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RE: XML Processing in Current Implementations

From: Ed Simon <ed.simon@entrust.com>
Date: Tue, 1 Aug 2000 16:24:56 -0400
Message-ID: <3120721CA75DD411B8340090273D20B10C1B05@sottmxs06.entrust.com>
To: "'w3c-ietf-xmldsig@w3.org'" <w3c-ietf-xmldsig@w3.org>
I agree with Donald.

With regard to section 8.1.2 and 8.1.3, while it may be
reasonable to briefly point out ways that inexperienced
implementors could create ineffective XML Signatures,
there are applications where the use of significantly
altering transforms  is useful and we don't want to stop
those who know what they are doing from doing it.

When discussing XSLT, it is important to remember there
are two semantically different reasons for using it:
1.  To define how an XML document should appear to a viewer.
2.  To transform an XML document into the data to be signed
(eg. as an alternative to XPath where XPath is insufficient).

For some apps, the same XSLT transformations may accomplish 
both cases 1 and 2.  For others, different transformations may be
needed for each case.  And for other apps, only one of case 1 or 2
may be relevant.

I have no doubt that experience with real-world XML Signatures
will help us understand what constitutes best practice.  While
we can list some basic "watch it"s in the spec, we MUST NOT
be too restrictive ;-}.  I would even go as far as taking out all the 
RFC2119 key words in section 8.1.3.

Ed
-----Original Message-----
From: Donald E. Eastlake 3rd [mailto:dee3@torque.pothole.com]
Sent: Tuesday, August 01, 2000 11:34 AM
To: IETF/W3C XML-DSig WG
Subject: Re: XML Processing in Current Implementations 



I am leary of MUSTs in this area.  In many protocol applications some
subset of fields in a document may be signed and the non-signed fields
will be those which change in transit (ie, a hop count) or have other
sufficient cross-checks applied or are to be chekced and signed by
some later participant in a multi-party transaction or who knows what.
If an external style sheet is referenced there is no reason to include
or sign it if it is determinable by the protocol and all receivers
have a copy which is authentic by definition. Etc.

No document will ever save you from an incompetant or foolish
implementor and attempts to craft such a document are doomed to
failure.  We need to adequately point out areas of potential problems
and leave it at that.

Donald

From:  "Joseph M. Reagle Jr." <reagle@w3.org>
Message-Id:  <3.0.5.32.20000801084406.0142fe18@localhost>
Date:  Tue, 01 Aug 2000 08:44:06 -0400
To:  TAMURA Kent <kent@trl.ibm.co.jp>
Cc:  "IETF/W3C XML-DSig WG" <w3c-ietf-xmldsig@w3.org>
In-Reply-To:  <200007291421.XAA23296@ns.trl.ibm.com>
References:  <"Joseph M. Reagle Jr."'s message of "Fri, 28 Jul 2000
14:45:08-0400" <3
.0.5.32.20000728144508.013e8738@localhost>
	     <3.0.5.32.20000728144508.013e8738@localhost>

>At 23:21 7/29/2000 +0900, TAMURA Kent wrote:
>>> 2. Otherwise, we'd have to recommend that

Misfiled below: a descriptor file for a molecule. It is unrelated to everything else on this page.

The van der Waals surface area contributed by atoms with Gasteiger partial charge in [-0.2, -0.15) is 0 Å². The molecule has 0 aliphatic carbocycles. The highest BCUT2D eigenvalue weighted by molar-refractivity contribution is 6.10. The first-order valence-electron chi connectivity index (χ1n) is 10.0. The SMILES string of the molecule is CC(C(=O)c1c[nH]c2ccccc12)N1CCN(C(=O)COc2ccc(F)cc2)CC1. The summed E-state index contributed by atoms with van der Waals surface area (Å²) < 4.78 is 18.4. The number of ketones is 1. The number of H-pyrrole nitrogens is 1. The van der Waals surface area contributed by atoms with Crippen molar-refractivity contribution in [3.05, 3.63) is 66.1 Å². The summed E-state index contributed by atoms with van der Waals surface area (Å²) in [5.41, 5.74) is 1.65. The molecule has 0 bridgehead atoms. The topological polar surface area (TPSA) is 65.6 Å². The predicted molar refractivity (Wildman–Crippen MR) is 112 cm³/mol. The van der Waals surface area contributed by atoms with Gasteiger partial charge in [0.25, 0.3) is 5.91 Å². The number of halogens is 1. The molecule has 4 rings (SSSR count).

>'http://foo.example.com/bar.xslt'
> >> also be included in a Signature Reference if we  want to get bit by
>having
> >> foo.example.com changing the stylesheet to affect the result after the
> >> signature.
> >
> >I agree.
>
>I propose that we add a few sentences to section 8.1.3 "See" What is
Signed:
>__
>Just as a person or automatable mechanism should only sign what it "sees,"
>persons and automated mechanisms that trust the validity of a transformed
>document on the basis of a valid signature SHOULD operate over the data
that
>was transformed (including canonicalization) and signed, not the original
>pre-transformed data. /+This recommendation applies to transforms specified
>within the signature as well as those included as part of the document
>itself. For instance, if an XML document includes an embedded stylesheet
>[XSLT] it is the transformed document that that SHOULD be represented to
the
>user and signed. To meet this recommendation where a document references an
>external style sheet, the content of that external resource SHOULD also be
>signed via a signature Reference -- otherwise the content of that external
>content might change which alters the resulting document without
>invalidating the signature.+/
>__
>
>I believe the reason these started out as SHOULDs is because we want to be
>permissive to applications and we can't enforce/check some of these
>recommendations. However, I'd feel more comfortable if some of them where a
>MUST. Does the WG think we are communicating the hazards involved in this
>domain of transforms well? Will implementors know to lock this stuff down
>and or even prohibit it if they don't do a really really good job? What do
>others think?
>
>
>_________________________________________________________
>Joseph Reagle Jr.   
>W3C Policy Analyst                mailto:reagle@w3.org
>IETF/W3C XML-Signature Co-Chair   http://www.w3.org/People/Reagle/
>
Received on Tuesday, 1 August 2000 16:28:34 GMT

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